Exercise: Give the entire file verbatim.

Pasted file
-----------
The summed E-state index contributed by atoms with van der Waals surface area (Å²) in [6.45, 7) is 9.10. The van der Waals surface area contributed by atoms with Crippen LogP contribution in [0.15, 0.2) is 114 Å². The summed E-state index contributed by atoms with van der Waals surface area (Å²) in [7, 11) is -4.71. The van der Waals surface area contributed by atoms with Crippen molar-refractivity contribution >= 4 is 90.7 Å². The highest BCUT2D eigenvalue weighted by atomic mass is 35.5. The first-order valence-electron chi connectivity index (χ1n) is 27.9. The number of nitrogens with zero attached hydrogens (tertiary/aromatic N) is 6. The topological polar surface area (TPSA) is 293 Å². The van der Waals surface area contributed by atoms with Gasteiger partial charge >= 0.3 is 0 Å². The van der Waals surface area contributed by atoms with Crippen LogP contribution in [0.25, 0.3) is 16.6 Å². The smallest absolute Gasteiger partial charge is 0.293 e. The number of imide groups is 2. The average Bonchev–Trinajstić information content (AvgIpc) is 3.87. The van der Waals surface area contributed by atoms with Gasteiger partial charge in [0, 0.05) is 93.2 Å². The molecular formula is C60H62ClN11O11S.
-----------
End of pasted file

The summed E-state index contributed by atoms with van der Waals surface area (Å²) in [6.45, 7) is 9.10. The van der Waals surface area contributed by atoms with Crippen LogP contribution in [0.15, 0.2) is 114 Å². The summed E-state index contributed by atoms with van der Waals surface area (Å²) in [7, 11) is -4.71. The van der Waals surface area contributed by atoms with Crippen molar-refractivity contribution >= 4 is 90.7 Å². The highest BCUT2D eigenvalue weighted by atomic mass is 35.5. The first-order valence-electron chi connectivity index (χ1n) is 27.9. The number of nitrogens with zero attached hydrogens (tertiary/aromatic N) is 6. The topological polar surface area (TPSA) is 293 Å². The van der Waals surface area contributed by atoms with Gasteiger partial charge >= 0.3 is 0 Å². The van der Waals surface area contributed by atoms with Crippen LogP contribution in [0.25, 0.3) is 16.6 Å². The smallest absolute Gasteiger partial charge is 0.293 e. The number of imide groups is 2. The average Bonchev–Trinajstić information content (AvgIpc) is 3.87. The van der Waals surface area contributed by atoms with Gasteiger partial charge in [0, 0.05) is 93.2 Å². The molecular formula is C60H62ClN11O11S.